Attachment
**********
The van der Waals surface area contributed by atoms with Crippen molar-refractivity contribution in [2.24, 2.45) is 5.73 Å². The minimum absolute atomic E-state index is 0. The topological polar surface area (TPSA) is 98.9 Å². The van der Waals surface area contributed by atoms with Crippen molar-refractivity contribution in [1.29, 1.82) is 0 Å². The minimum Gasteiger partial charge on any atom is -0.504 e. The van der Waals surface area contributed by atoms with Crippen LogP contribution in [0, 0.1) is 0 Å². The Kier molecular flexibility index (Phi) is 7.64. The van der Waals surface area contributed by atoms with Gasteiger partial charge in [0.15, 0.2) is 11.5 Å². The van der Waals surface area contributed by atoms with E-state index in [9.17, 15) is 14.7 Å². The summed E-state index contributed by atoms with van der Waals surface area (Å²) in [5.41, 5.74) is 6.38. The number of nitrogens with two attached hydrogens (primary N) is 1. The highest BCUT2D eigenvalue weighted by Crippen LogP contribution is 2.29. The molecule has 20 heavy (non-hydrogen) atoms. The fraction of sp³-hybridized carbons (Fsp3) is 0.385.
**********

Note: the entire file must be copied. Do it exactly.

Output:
The van der Waals surface area contributed by atoms with Crippen molar-refractivity contribution in [2.24, 2.45) is 5.73 Å². The minimum absolute atomic E-state index is 0. The topological polar surface area (TPSA) is 98.9 Å². The van der Waals surface area contributed by atoms with Crippen molar-refractivity contribution in [1.29, 1.82) is 0 Å². The minimum Gasteiger partial charge on any atom is -0.504 e. The van der Waals surface area contributed by atoms with Crippen LogP contribution in [0, 0.1) is 0 Å². The Kier molecular flexibility index (Phi) is 7.64. The van der Waals surface area contributed by atoms with Gasteiger partial charge in [0.15, 0.2) is 11.5 Å². The van der Waals surface area contributed by atoms with E-state index in [9.17, 15) is 14.7 Å². The summed E-state index contributed by atoms with van der Waals surface area (Å²) in [5.41, 5.74) is 6.38. The number of nitrogens with two attached hydrogens (primary N) is 1. The highest BCUT2D eigenvalue weighted by Crippen LogP contribution is 2.29. The molecule has 20 heavy (non-hydrogen) atoms. The fraction of sp³-hybridized carbons (Fsp3) is 0.385.